Whether you’re about to start, just started, or have been, for a while, working in the UAE, being aware of UAE Labour Laws is a must. Not only would you be in a better position to stake claim on your rights, but also know better than to commit defaults. After all, ignorance isn’t always bliss! You need to know about the hours you must put in, the leave you are entitled to, and other various aspects of your job.
If you work in a private sector company in the UAE, your rights are governed by Federal Law No. 8 of 1980 (or Labour Law) under the Ministry of Human Resources and Emiratisation. The ministry supervises all employer-labour relations and maintaining labour rights for the private sector.
Here are some of the key provisions of the labour law in the UAE:
Labour Laws in the UAE deem 8 hours a day, or 48 hours a week as the normal duration in the private sector. In the hospitality industry though, these hours are stretchable up to 9 hours a day upon approval from the Ministry. Government organisations and departments, on the other hand, operate for 7 hours on all weekdays. Shifts of over 7 hours in taxing or unfit conditions are also illegal. During the holy month of Ramadan, work-hours are slashed by two hours each day.
Employees are entitled to up to a 25% addition in remuneration for work they may put in over and above regular work hours on a per diem basis. If the overtime is put in during the wee hours, that is between 9 pm and 4 am, this could double to 50%. That said, your organisation needs to justify the need to make you work the extra hours in order for it to be able to pay the extra remuneration.
Fridays are UAE’s Sundays so you’ll need to change your weekly off expectation, except daily-wage workers. In special cases, if you’re expected to work on a Friday, you’re also entitled to an overtime of at least 50% in addition to a regular day’s pay.
If you’ve worked during a holiday or your approved vacation, you’re entitled to take other days as rest days and a 50% add on upon your basic wage for the day. If your employer can’t give you that, then they must extend a 150% overtime as compensation as per Article 81 of the Labour Law.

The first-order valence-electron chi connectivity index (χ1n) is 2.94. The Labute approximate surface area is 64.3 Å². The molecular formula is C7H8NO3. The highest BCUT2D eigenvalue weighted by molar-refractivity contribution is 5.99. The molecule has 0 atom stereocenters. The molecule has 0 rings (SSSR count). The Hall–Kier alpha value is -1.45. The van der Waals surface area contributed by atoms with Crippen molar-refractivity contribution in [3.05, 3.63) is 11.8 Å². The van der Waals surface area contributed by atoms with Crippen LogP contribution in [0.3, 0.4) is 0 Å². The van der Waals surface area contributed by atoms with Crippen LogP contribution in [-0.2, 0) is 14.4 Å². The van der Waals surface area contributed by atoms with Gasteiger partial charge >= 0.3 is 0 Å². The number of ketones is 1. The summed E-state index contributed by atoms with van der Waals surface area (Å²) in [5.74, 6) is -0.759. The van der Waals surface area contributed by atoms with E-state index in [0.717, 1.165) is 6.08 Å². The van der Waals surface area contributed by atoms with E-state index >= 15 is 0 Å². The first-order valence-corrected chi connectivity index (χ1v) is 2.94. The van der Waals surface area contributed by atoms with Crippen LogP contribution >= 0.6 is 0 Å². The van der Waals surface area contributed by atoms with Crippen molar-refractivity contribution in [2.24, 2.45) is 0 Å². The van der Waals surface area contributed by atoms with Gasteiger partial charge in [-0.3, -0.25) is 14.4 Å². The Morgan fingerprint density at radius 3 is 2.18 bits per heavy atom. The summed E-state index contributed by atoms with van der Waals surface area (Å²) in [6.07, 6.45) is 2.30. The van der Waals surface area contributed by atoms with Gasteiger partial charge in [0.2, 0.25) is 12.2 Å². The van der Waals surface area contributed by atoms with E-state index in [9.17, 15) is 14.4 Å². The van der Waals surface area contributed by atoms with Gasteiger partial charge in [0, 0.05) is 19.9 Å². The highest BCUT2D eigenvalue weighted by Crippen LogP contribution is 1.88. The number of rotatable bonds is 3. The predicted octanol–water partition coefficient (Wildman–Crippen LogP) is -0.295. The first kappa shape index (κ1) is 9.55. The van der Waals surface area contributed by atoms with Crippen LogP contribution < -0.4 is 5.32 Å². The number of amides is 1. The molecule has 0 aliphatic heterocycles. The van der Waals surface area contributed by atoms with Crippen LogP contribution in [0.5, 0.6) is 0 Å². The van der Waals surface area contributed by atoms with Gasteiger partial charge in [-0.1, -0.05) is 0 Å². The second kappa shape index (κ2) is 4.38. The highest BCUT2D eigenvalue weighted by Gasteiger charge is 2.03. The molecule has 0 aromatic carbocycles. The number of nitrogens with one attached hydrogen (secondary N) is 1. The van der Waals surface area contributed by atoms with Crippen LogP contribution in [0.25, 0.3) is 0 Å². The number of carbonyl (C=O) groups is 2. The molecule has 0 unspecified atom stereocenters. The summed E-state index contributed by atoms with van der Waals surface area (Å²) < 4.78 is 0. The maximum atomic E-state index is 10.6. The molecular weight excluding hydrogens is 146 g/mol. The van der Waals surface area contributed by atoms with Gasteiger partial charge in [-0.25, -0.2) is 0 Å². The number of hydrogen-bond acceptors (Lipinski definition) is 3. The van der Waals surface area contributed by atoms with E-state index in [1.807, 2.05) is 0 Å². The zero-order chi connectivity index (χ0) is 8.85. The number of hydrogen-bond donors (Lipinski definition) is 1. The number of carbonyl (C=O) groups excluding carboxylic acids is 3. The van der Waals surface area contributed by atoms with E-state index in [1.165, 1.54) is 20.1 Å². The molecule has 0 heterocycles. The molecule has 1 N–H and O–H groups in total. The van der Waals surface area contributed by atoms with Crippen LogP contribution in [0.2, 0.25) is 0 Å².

Here’s an indicative list of holidays so that you can plan your year, travel and personal time:
Date (Gregorian calendar)
Wednesday 1 January 2020
Leilat al-Meiraj (The Prophet’s Ascension)
Saturday-Sunday 21-22 March 2020
Beginning of Ramadan
Thursday 23 April 2020
Eid-al-Fitr (End of Ramadan & Holidays)
Saturday-Monday 23-25 May 2020
Arafat (Haj) day
Wednesday-Thursday 29-30 July 2020
Eid Al Adha Holidays
Thursday-Saturday 30 July-1 August 2020
Hijri New Year
Wednesday-Thursday 19-20 August 2020
Thursday 29 October 2020
Tuesday, 1 December 2020
National Day 48
2 Monday to 3 December 2020
New Year’s Eve
Thursday 31 December
As an employee in the UAE, you earn 2 days off each month if you’ve served the organisation for over six months, but less than a year. Upon completion of the first year, you will be entitled to a full month - or 30 days off. It includes public holidays and weekends, and also sickness.
You’re entitled to your basic wage and housing allowance. However, you can’t carry forward leave beyond once in two straight years. You’re entitled to being paid your salary for leave before you avail it. You can also encase your leave against the notice period if you choose to resign without having claimed your full annual leave.
Only if you’re a permanent employee of an organisation, you can avail 90 days of sick leave. However, only the first 15 are fully paid. You will receive half pay for the next 30 days and must claim the rest of the 45 unpaid. As per the UAE Labour Laws, you must intimate your employer about your illness within the first two days of your absence and should pass your employer’s medical exam should your HR feel the need to verify the legitimacy of your claim. You cannot be dismissed or given termination notice during your sick leave. But this clause only holds true for the duration of the 90 days.
On the other hand, if your illness renders you incapable of returning to work, you may resign within the first 45 days of your leave with a certificate from the employer’s medical physician. Your employer would have to pay you the remaining wages due to you for the first 45 days.
You’re entitled to 30 days of unpaid leave without risking termination of your job if you intend to perform Hajj, once throughout your service period.
Working women can claim 45 days of fully paid maternity leave if you’ve served the company for at least a year already. You are only entitled to receiving half pay if your period of service is not over a year. You can extend this leave to up to 10 days - however, unpaid. You are also allowed two paid rest intervals of 30 minutes each day for the next 18 months if you’re nursing.
Under the Wages Protection System (WPS) you can only receive your wages or salaries through a wire transfer to your bank or other financial institution accounts. These institutions have to be Central Bank of UAE authorised. In the case of complaints about salary, you should get in touch with the MoHRE or submit your complaint via eNetwasal.GratuityYou are entitled to gratuity for a fraction of a minimum of one year of continuous service. Gratuity is calculated based on your basic pay and none of your allowances are considered or included. Whether you’re under limited or unlimited contract, you are entitled to 21 days’ full salary per year as gratuity for serving between one and five years, and 30 days’ salary per year for more than five years of work.
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